Saturday, November 15, 2014

Nightcrawler (Rhoades)

Gyllenhaal Slithers
To the Screen in

Reviewed by Shirrel Rhoades

I knew a National Inquirer reporter who was so aggressive he once asked a car-accident victim, “How does it feel to be dying?”

That’s the state of ambulance-chasing journalism you encounter in “Nightcrawler,” the new Jake Gyllenhaal film that’s playing at the Tropic Cinema. It’s a bleak, perhaps satiric look at a nocturnal low-life who reinvents himself as a freelance newsman, prowling nighttime Los Angeles with a camcorder in search of salable stories.

The local TV station’s graveyard-shift news editor (Rene Russo) wants blood. “The perfect story,” she says, “is a screaming woman with her throat cut running down a street in a good neighborhood.”

Lou (Jake Gyllenhaal) wants to oblige. He thinks nothing of dragging a body out of a crashed car so the wounds shine in the headlights. It makes for better television, right?

As an older, more seasoned cameraman (Bill Paxton) puts it, “If it bleeds, it leads.”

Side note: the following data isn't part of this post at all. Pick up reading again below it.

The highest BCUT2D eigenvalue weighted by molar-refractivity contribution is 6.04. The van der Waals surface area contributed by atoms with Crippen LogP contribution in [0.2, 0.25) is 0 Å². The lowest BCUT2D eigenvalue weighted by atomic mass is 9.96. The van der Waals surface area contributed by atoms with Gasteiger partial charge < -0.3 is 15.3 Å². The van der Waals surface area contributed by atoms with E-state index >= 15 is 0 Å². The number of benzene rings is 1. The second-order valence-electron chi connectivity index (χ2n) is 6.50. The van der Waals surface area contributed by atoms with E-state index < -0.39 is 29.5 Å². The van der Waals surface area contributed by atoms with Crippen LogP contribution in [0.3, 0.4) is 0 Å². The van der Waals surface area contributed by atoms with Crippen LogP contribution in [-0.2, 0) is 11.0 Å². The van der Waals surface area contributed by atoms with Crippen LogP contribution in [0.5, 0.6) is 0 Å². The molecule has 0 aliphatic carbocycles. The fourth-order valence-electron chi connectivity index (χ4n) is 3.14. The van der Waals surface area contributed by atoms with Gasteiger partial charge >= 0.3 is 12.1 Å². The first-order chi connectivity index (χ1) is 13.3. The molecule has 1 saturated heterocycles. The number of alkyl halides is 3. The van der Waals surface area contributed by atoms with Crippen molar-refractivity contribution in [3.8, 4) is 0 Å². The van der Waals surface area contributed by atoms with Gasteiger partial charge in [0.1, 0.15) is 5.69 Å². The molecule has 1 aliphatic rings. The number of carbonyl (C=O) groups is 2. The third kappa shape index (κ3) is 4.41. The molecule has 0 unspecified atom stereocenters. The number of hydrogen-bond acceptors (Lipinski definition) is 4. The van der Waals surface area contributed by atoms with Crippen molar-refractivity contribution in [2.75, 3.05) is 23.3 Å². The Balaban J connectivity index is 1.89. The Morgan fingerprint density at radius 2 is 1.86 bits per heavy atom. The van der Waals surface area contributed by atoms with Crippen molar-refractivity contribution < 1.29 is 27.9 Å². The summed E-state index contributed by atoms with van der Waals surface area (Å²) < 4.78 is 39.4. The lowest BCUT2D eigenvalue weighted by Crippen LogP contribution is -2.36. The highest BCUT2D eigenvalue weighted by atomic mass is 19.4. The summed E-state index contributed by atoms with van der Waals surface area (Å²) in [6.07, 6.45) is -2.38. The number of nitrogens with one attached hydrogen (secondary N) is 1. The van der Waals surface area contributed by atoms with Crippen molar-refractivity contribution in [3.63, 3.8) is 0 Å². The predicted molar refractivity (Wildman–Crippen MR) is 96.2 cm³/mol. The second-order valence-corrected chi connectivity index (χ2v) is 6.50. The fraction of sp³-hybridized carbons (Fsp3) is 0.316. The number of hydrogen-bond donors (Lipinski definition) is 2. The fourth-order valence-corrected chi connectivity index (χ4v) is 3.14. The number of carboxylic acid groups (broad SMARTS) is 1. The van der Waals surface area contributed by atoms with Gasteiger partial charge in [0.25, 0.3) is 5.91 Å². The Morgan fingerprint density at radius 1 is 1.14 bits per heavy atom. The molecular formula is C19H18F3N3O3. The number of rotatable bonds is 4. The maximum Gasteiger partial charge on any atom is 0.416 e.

Lou is ever the money-driven entrepreneur. He hires an assistant (Riz Ahmed) and trains him by reciting inane mantras from the self-help books he reads. To Lou, empathy is a false commodity. A triple homicide in the home up in the hills is merely an existential scene to be filmed for television news.

“Nightcrawler” is the directing debut of veteran screenwriter Dan Gilroy (“The Bourne Legacy”). Here he’s telling us something about the voyeuristic nature of desensitized television audiences. And perhaps something about movie audiences too. After all, we’re sitting here watching this titillating cautionary tale, a postmodern version of “Broadcast News” and “Network.”

Jake Gyllenhaal lost weight for this role, transforming himself into a ghoulish nightcrawler, a vampirish figure who prefers the darkness. His twisted, twitchy persona will remind you of a Norman Bates with J-school ambitions, a man whose morality has withered for lack of daylight.

Yet there’s a certain manic vulnerability to his sociopathy.

At one point Lou stares at the backdrop of the LA skyline in the news studio. “On TV it looks so real,” he says, almost puzzled by the disparity between the unbridled quest for network ratings and immorality.

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